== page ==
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COURSE NAME: "Italian Cinema"
SEMESTER & YEAR: Fall 2023

INSTRUCTOR: Vito Zagarrio
EMAIL: [email protected]
HOURS: TTH 6:00 PM 8:00 PM
PREREQUISITES: This course carries 3 semester hours of credit.

This course surveys films, directors, and film movements and styles in Italy from 1945 to the present. The films are examined as complex aesthetic and signifying systems with wider social and cultural relationships to post-war Italy. The role of Italian cinema as participating in the reconstitution and maintenance of post-War Italian culture and as a tool of historiographic inquiry is also investigated. Realism, modernism and post-modernism are discussed in relation to Italian cinema in particular and Italian society in general. Films are shown in the original Italian version with English subtitles.

Realist, modernist and post-modernist aesthetics will be discussed in relation to Italian cinema, in particular, and Italian society, more in general. Directors to be treated include (but are not limited to) De Sica, Rossellini, Fellini, Pasolini, Monicelli, Bertolucci, Bellocchio, Nicchiarelli, and Sorrentino. Films are shown in the original Italian version with English subtitles.


Students will learn how to analyze film texts using specific historical, cultural, and theoretical approaches.

Students will learn how to write analytical essays that employ specific critical frameworks.

Students will learn and be able to discuss key social, political, and economic events, and movements in contemporary Italian history.

Book TitleAuthorPublisherISBN numberLibrary Call NumberCommentsFormatLocal BookstoreOnline Purchase
History of Italian CinemaBondanella, Peter, Pacchioni, FedericoLondon: Bloomsbury9781501307638     
Book TitleAuthorPublisherISBN numberLibrary Call NumberComments
Italian CinemaWood, MaryOxford: Berg978-1845201616  

Attendance, Participation and Discussion in class 30%
Midterm Exam  30%
Oral Presentation 10%
Final exam 30%

AWork of this quality directly addresses the question or problem raised and provides a coherent argument displaying an extensive knowledge of relevant information or content. This type of work demonstrates the ability to critically evaluate concepts and theory and has an element of novelty and originality. There is clear evidence of a significant amount of reading beyond that required for the course.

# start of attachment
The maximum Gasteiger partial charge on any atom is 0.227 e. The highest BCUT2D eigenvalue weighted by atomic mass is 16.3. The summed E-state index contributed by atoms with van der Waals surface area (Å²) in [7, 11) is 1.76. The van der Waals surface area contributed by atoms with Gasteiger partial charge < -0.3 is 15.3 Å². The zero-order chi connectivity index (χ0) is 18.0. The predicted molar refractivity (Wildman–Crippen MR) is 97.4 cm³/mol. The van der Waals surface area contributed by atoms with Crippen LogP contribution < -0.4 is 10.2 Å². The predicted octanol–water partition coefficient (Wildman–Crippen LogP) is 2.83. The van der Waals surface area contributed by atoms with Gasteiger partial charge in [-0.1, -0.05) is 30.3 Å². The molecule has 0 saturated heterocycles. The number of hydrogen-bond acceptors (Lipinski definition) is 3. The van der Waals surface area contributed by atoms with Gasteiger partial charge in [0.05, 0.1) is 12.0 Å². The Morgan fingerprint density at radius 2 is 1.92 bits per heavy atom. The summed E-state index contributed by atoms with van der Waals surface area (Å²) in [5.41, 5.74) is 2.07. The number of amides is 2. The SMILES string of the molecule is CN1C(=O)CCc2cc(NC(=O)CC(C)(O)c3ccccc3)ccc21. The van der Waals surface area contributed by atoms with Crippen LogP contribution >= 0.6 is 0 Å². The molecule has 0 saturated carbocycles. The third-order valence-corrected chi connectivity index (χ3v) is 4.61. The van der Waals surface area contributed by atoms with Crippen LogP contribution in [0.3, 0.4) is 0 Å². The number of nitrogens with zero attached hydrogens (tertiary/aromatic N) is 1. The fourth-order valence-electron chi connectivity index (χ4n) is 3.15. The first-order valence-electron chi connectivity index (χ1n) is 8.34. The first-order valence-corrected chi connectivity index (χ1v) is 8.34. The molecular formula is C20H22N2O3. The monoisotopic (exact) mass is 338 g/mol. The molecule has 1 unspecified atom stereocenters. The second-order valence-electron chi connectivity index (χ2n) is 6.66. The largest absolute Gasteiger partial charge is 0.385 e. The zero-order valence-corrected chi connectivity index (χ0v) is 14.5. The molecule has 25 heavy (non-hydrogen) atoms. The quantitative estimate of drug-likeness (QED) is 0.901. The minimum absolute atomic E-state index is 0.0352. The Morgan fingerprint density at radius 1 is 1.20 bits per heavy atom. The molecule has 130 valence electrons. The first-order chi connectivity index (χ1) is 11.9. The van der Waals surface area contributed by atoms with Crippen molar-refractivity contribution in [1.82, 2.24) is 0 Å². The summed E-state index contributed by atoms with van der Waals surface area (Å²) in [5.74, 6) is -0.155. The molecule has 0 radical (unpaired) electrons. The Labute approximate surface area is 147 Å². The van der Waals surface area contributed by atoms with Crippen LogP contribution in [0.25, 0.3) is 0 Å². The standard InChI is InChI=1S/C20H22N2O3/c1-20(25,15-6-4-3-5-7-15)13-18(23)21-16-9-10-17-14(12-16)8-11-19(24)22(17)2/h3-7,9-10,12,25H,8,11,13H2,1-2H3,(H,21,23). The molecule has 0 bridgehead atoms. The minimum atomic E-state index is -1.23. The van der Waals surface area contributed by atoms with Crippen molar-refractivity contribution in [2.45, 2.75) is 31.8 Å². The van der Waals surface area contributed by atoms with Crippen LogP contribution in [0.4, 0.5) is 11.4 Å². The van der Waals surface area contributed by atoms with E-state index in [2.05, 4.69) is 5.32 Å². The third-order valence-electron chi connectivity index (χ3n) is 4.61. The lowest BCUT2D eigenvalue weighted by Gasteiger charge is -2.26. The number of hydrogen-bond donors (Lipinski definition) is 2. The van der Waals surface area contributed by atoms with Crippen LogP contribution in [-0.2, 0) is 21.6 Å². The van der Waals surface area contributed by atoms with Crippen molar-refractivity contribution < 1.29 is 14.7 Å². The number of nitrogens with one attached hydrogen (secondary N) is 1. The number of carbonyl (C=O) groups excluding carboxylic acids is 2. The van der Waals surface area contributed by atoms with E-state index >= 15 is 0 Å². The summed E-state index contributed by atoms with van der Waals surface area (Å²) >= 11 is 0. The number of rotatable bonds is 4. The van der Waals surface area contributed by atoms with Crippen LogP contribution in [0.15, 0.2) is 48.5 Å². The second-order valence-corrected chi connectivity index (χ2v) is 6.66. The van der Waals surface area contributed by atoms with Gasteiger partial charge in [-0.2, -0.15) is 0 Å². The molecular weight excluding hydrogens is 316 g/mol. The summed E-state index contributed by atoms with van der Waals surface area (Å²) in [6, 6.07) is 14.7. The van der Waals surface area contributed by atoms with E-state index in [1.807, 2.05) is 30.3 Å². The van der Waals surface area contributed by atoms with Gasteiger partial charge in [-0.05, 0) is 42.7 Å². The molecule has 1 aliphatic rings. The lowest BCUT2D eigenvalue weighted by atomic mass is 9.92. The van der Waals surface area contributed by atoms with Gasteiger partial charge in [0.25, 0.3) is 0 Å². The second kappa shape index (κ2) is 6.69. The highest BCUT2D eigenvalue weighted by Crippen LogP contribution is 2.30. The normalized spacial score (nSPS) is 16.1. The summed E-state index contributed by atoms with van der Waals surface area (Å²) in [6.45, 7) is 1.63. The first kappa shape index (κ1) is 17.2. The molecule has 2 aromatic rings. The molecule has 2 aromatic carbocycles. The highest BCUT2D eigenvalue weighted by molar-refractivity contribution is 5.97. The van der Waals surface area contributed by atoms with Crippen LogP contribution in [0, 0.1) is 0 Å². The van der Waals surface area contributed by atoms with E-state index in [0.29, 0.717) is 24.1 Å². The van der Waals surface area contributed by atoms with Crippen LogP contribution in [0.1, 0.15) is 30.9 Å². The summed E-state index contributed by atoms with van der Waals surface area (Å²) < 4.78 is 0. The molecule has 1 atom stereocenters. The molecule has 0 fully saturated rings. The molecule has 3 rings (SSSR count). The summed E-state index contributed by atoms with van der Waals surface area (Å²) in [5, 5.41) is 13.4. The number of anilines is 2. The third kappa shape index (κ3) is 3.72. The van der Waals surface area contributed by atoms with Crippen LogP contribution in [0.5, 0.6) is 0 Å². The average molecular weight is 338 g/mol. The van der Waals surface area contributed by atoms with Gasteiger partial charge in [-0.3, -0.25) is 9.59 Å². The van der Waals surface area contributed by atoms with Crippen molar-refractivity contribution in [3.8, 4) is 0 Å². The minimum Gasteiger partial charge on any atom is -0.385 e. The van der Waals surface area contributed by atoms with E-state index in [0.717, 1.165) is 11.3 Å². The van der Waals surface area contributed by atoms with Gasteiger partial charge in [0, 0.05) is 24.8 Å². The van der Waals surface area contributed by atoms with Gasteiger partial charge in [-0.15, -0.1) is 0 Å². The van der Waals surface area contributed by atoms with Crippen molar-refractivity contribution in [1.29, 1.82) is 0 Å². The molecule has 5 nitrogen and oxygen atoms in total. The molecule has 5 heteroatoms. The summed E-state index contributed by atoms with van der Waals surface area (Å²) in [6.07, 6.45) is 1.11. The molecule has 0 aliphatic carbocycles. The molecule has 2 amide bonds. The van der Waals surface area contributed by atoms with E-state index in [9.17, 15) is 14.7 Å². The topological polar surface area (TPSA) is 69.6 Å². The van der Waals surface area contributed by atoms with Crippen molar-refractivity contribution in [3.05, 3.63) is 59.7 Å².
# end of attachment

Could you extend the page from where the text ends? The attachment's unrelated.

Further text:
BThis is highly competent level of performance and directly addresses the question or problem raised.There is a demonstration of some ability to critically evaluatetheory and concepts and relate them to practice. Discussions reflect the student’s own arguments and are not simply a repetition of standard lecture andreference material. The work does not suffer from any major errors or omissions and provides evidence of reading beyond the required assignments.
CThis is an acceptable level of performance and provides answers that are clear but limited, reflecting the information offered in the lectures and reference readings.
DThis level of performances demonstrates that the student lacks a coherent grasp of the material.Important information is omitted and irrelevant points included.In effect, the student has barely done enough to persuade the instructor that s/he should not fail.
FThis work fails to show any knowledge or understanding of the issues raised in the question. Most of the material in the answer is irrelevant.

You cannot make-up a major exam (midterm or final) without the permission of the Dean’s Office. The Dean’s Office will grant such permission only when the absence was caused by a serious impediment, such as a documented illness, hospitalization or death in the immediate family (in which you must attend the funeral) or other situations of similar gravity. Absences due to other meaningful conflicts, such as job interviews, family celebrations, travel difficulties, student misunderstandings or personal convenience, will not be excused. Students who will be absent from a major exam must notify the Dean’s Office prior to that exam. Absences from class due to the observance of a religious holiday will normally be excused. Individual students who will have to miss class to observe a religious holiday should notify the instructor by the end of the Add/Drop period to make prior arrangements for making up any work that will be missed. The final exam period runs until ____________